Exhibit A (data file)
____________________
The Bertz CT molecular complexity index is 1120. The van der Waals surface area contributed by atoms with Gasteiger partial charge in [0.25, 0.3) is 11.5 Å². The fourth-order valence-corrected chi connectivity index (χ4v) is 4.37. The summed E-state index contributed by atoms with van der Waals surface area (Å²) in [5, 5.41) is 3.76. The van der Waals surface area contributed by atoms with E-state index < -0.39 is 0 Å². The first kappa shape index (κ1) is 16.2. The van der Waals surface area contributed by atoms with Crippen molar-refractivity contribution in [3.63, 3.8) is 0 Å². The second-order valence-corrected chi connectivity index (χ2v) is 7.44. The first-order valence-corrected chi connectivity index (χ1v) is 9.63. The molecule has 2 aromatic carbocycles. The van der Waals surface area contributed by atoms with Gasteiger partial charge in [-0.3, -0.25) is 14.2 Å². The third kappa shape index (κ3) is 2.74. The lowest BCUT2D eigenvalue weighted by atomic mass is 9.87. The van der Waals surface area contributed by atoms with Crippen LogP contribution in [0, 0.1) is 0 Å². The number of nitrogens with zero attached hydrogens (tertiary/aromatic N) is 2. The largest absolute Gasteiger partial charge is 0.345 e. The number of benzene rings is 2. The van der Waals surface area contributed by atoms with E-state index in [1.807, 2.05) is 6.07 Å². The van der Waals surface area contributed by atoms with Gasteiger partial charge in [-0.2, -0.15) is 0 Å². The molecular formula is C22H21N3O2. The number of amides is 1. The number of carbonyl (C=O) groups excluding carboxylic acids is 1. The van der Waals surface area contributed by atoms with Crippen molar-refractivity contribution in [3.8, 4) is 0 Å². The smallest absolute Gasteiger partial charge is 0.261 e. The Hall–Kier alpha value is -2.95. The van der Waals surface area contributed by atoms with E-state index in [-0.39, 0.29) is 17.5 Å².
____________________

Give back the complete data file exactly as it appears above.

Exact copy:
The Bertz CT molecular complexity index is 1120. The van der Waals surface area contributed by atoms with Gasteiger partial charge in [0.25, 0.3) is 11.5 Å². The fourth-order valence-corrected chi connectivity index (χ4v) is 4.37. The summed E-state index contributed by atoms with van der Waals surface area (Å²) in [5, 5.41) is 3.76. The van der Waals surface area contributed by atoms with E-state index < -0.39 is 0 Å². The first kappa shape index (κ1) is 16.2. The van der Waals surface area contributed by atoms with Crippen molar-refractivity contribution in [3.63, 3.8) is 0 Å². The second-order valence-corrected chi connectivity index (χ2v) is 7.44. The first-order valence-corrected chi connectivity index (χ1v) is 9.63. The molecule has 2 aromatic carbocycles. The van der Waals surface area contributed by atoms with Gasteiger partial charge in [-0.3, -0.25) is 14.2 Å². The third kappa shape index (κ3) is 2.74. The lowest BCUT2D eigenvalue weighted by atomic mass is 9.87. The van der Waals surface area contributed by atoms with Crippen LogP contribution in [0, 0.1) is 0 Å². The number of nitrogens with zero attached hydrogens (tertiary/aromatic N) is 2. The largest absolute Gasteiger partial charge is 0.345 e. The number of benzene rings is 2. The van der Waals surface area contributed by atoms with E-state index in [1.807, 2.05) is 6.07 Å². The van der Waals surface area contributed by atoms with Gasteiger partial charge in [-0.2, -0.15) is 0 Å². The molecular formula is C22H21N3O2. The number of amides is 1. The number of carbonyl (C=O) groups excluding carboxylic acids is 1. The van der Waals surface area contributed by atoms with Crippen molar-refractivity contribution in [3.8, 4) is 0 Å². The smallest absolute Gasteiger partial charge is 0.261 e. The Hall–Kier alpha value is -2.95. The van der Waals surface area contributed by atoms with E-state index in [-0.39, 0.29) is 17.5 Å².